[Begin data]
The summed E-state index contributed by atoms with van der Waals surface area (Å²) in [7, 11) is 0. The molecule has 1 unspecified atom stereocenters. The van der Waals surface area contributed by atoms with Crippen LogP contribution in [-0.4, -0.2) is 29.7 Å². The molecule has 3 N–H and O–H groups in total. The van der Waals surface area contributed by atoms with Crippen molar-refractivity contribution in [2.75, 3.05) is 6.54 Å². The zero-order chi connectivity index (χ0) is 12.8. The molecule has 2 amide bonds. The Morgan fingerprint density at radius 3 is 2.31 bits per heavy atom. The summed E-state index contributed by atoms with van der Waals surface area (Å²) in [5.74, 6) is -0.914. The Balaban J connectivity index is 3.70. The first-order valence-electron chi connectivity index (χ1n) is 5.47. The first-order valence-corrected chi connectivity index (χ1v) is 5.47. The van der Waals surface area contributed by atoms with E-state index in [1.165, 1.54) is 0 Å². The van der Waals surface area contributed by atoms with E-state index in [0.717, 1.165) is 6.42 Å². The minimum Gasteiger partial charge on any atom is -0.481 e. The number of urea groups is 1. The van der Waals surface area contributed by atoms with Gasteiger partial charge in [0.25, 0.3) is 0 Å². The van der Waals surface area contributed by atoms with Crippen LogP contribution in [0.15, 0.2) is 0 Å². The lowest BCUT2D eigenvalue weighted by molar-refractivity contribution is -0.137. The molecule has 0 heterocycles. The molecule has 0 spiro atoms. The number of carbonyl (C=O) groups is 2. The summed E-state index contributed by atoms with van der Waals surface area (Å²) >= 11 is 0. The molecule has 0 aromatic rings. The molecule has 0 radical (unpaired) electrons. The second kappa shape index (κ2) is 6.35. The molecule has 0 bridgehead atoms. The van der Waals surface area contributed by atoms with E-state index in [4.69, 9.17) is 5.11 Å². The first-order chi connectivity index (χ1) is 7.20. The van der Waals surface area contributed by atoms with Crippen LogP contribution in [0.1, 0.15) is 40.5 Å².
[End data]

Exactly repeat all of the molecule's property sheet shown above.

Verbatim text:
The summed E-state index contributed by atoms with van der Waals surface area (Å²) in [7, 11) is 0. The molecule has 1 unspecified atom stereocenters. The van der Waals surface area contributed by atoms with Crippen LogP contribution in [-0.4, -0.2) is 29.7 Å². The molecule has 3 N–H and O–H groups in total. The van der Waals surface area contributed by atoms with Crippen molar-refractivity contribution in [2.75, 3.05) is 6.54 Å². The zero-order chi connectivity index (χ0) is 12.8. The molecule has 2 amide bonds. The Morgan fingerprint density at radius 3 is 2.31 bits per heavy atom. The summed E-state index contributed by atoms with van der Waals surface area (Å²) in [5.74, 6) is -0.914. The Balaban J connectivity index is 3.70. The first-order valence-electron chi connectivity index (χ1n) is 5.47. The first-order valence-corrected chi connectivity index (χ1v) is 5.47. The van der Waals surface area contributed by atoms with E-state index in [1.165, 1.54) is 0 Å². The van der Waals surface area contributed by atoms with E-state index in [0.717, 1.165) is 6.42 Å². The minimum Gasteiger partial charge on any atom is -0.481 e. The number of urea groups is 1. The van der Waals surface area contributed by atoms with Gasteiger partial charge in [0.25, 0.3) is 0 Å². The van der Waals surface area contributed by atoms with Crippen LogP contribution in [0.15, 0.2) is 0 Å². The lowest BCUT2D eigenvalue weighted by molar-refractivity contribution is -0.137. The molecule has 0 heterocycles. The molecule has 0 spiro atoms. The number of carbonyl (C=O) groups is 2. The summed E-state index contributed by atoms with van der Waals surface area (Å²) >= 11 is 0. The molecule has 0 aromatic rings. The molecule has 0 radical (unpaired) electrons. The second kappa shape index (κ2) is 6.35. The molecule has 0 bridgehead atoms. The van der Waals surface area contributed by atoms with E-state index in [4.69, 9.17) is 5.11 Å². The first-order chi connectivity index (χ1) is 7.20. The van der Waals surface area contributed by atoms with Crippen LogP contribution in [0.1, 0.15) is 40.5 Å².